My one-night weekend stay in Room 205 set me back a whopping $1,698.97, including $220.97 in taxes and a $29 “urban resort fee” charge. Because my stay was so short, I didn’t get a chance to use the pool, 24-hour fitness center, loaner bikes or other amenities covered in the resort fee, but admittedly, they’re not ones I’d likely take advantage of during a longer stay anyway.
Even after factoring out the excessive resort fee for services I couldn’t care less about, the total for the room was tough to swallow. I rarely spend more than $450 a night for a room anywhere I travel, and those bookings typically come with some added perks like complimentary breakfast (or snacks) and room upgrades thanks to my elite status in the Marriott Bonvoy and IHG One Rewards programs.
Although I did receive free internet access as a result of my entry-level Insider status in the I Prefer Hotel Rewards program, that perk did little to soften the blow of the Scandal Room’s nightly rate.
Fortunately, I later learned that there’s another way to access Room 205 for a lot less. Rather than stay in the Scandal Room itself, you can reserve a much cheaper Superior Room (which can be booked for as little as $240 per night on select dates this summer) and request a free tour of the Scandal Room. While tours are only available when Room 205 is unoccupied, the room’s high price tag means there’s a solid chance the space will be vacant when you visit.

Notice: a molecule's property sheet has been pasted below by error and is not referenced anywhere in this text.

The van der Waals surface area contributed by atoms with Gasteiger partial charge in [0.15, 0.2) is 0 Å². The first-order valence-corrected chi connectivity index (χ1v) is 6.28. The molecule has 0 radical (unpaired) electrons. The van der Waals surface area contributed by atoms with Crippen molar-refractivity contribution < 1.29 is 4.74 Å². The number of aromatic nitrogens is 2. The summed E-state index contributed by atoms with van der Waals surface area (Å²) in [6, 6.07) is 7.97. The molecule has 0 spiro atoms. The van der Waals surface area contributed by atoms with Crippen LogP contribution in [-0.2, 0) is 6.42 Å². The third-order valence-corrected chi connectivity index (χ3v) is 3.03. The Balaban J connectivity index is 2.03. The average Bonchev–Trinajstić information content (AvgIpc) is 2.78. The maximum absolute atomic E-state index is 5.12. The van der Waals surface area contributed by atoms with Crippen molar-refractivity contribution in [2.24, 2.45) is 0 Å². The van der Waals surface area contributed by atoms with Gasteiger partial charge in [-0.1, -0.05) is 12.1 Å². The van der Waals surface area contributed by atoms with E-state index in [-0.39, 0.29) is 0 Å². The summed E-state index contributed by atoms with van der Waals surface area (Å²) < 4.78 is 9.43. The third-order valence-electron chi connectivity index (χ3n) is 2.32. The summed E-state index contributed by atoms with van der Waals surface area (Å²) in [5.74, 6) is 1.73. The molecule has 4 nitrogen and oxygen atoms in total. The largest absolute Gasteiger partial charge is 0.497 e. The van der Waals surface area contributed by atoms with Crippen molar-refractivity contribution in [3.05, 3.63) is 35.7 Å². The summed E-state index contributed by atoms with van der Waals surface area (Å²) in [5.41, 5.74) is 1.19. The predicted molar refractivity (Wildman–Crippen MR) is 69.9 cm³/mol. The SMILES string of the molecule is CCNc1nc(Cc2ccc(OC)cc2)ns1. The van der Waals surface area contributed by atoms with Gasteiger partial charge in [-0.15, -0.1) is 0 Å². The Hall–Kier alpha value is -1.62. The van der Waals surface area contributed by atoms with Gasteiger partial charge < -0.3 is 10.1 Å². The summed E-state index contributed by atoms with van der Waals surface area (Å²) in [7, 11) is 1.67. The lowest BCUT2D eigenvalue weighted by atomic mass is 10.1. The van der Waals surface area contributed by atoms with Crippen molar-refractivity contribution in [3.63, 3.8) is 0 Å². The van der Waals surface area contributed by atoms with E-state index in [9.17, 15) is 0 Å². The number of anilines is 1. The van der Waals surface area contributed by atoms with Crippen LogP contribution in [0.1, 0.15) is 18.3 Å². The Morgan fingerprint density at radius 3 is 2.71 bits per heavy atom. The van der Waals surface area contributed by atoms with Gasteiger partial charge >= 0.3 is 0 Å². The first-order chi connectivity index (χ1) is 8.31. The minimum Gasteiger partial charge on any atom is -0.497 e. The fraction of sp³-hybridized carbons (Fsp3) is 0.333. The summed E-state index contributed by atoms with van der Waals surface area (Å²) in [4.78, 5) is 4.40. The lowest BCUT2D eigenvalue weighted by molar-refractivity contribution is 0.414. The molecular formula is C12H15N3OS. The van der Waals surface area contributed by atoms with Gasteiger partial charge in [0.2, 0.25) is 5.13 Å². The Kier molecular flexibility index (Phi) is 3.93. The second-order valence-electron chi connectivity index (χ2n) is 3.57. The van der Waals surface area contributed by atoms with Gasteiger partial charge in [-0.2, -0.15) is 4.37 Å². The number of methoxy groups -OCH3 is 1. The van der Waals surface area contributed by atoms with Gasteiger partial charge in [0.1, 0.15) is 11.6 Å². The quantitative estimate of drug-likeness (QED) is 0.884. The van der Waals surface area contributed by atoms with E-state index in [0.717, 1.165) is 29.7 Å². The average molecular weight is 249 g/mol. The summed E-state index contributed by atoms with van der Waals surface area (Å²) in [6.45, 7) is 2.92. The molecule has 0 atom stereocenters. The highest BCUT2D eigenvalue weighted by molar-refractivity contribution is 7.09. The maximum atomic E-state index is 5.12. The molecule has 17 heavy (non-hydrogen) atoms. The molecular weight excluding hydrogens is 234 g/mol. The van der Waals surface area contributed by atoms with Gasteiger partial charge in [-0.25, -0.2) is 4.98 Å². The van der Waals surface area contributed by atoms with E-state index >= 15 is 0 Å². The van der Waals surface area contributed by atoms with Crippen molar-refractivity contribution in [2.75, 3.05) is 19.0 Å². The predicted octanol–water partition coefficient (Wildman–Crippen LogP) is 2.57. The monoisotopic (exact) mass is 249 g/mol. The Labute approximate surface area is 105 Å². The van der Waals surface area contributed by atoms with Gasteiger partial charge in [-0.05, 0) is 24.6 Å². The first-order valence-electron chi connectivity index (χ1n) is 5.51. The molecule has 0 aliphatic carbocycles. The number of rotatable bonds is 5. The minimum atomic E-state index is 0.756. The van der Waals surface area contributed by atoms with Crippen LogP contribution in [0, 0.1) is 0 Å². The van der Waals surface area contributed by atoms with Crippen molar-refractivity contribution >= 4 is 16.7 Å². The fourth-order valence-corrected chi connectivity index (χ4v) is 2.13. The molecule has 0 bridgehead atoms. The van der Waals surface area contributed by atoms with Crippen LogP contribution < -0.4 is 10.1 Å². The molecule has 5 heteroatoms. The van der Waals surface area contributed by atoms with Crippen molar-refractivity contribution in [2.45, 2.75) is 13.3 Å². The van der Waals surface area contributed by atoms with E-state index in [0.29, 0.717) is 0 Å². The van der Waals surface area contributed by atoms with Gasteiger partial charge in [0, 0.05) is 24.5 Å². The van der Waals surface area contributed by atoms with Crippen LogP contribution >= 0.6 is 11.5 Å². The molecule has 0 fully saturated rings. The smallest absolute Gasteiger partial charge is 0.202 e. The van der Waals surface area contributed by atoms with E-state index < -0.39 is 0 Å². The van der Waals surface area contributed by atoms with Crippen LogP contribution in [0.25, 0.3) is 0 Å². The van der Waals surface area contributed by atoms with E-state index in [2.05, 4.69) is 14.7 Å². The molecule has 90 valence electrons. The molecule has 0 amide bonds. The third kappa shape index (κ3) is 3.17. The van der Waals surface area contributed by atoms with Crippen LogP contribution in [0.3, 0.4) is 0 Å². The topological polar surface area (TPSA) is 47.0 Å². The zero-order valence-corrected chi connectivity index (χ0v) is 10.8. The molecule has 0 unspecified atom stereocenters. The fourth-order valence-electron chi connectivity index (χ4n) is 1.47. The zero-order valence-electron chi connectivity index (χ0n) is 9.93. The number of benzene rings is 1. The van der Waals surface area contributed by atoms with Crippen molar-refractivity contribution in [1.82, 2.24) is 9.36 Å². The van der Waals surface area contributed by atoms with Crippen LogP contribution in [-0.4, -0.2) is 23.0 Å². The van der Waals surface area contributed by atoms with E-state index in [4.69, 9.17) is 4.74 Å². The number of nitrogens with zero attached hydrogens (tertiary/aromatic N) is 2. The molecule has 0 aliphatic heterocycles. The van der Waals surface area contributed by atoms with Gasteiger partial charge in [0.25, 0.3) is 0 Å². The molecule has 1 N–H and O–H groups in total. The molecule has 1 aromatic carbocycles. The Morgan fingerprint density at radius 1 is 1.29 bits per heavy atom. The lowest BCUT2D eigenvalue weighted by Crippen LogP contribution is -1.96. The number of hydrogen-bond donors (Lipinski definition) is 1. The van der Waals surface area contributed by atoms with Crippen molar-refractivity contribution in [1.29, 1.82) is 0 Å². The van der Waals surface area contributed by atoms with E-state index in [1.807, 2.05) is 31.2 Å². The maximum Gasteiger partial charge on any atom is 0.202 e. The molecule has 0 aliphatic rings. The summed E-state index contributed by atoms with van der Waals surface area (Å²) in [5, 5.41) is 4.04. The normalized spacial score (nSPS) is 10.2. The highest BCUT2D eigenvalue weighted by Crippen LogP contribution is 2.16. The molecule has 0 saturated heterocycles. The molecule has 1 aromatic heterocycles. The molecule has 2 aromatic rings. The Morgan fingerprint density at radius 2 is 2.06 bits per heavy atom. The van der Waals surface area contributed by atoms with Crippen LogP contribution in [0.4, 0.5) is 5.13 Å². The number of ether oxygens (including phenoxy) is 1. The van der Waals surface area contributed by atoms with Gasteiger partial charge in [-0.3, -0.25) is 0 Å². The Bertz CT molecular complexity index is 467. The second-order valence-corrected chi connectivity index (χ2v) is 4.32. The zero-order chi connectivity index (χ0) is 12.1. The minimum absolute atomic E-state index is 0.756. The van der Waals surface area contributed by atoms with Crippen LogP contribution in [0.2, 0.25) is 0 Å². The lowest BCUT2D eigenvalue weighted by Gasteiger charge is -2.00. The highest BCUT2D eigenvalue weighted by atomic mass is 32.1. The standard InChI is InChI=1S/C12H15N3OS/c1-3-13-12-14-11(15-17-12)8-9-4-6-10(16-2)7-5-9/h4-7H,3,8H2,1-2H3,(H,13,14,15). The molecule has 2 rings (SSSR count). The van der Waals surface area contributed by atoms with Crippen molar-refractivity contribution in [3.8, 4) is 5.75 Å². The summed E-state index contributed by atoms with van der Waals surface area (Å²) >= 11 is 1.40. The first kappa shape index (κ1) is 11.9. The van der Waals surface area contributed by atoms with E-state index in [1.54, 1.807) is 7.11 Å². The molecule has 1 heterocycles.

Despite 50 years passing since the infamous break-in that took place at Watergate during the Nixon administration, the incident remains a fascinating piece of American history.
Seeing the Scandal Room for yourself — whether through a free tour or a paid stay — is an “only in D.C.” experience worth having. Know, though, that there are other ways to learn more about that pivotal political moment if you’re unable to stay at The Watergate Hotel.
The Smithsonian Institution’s National Portrait Gallery, which you’ll find in D.C.’s Penn Quarter neighborhood, is offering a temporary exhibit titled “Watergate: Portraiture and Intrigue” featuring a collection of visuals depicting the politicians linked to the break-in. It’s on display until Sept. 5.
And across the country in Southern California, you can check out Yorba Linda’s Richard Nixon Presidential Library and Museum, where a permanent gallery about Watergate delves into the history of the event.
Featured photo by Christine Gallipeau/The Points Guy.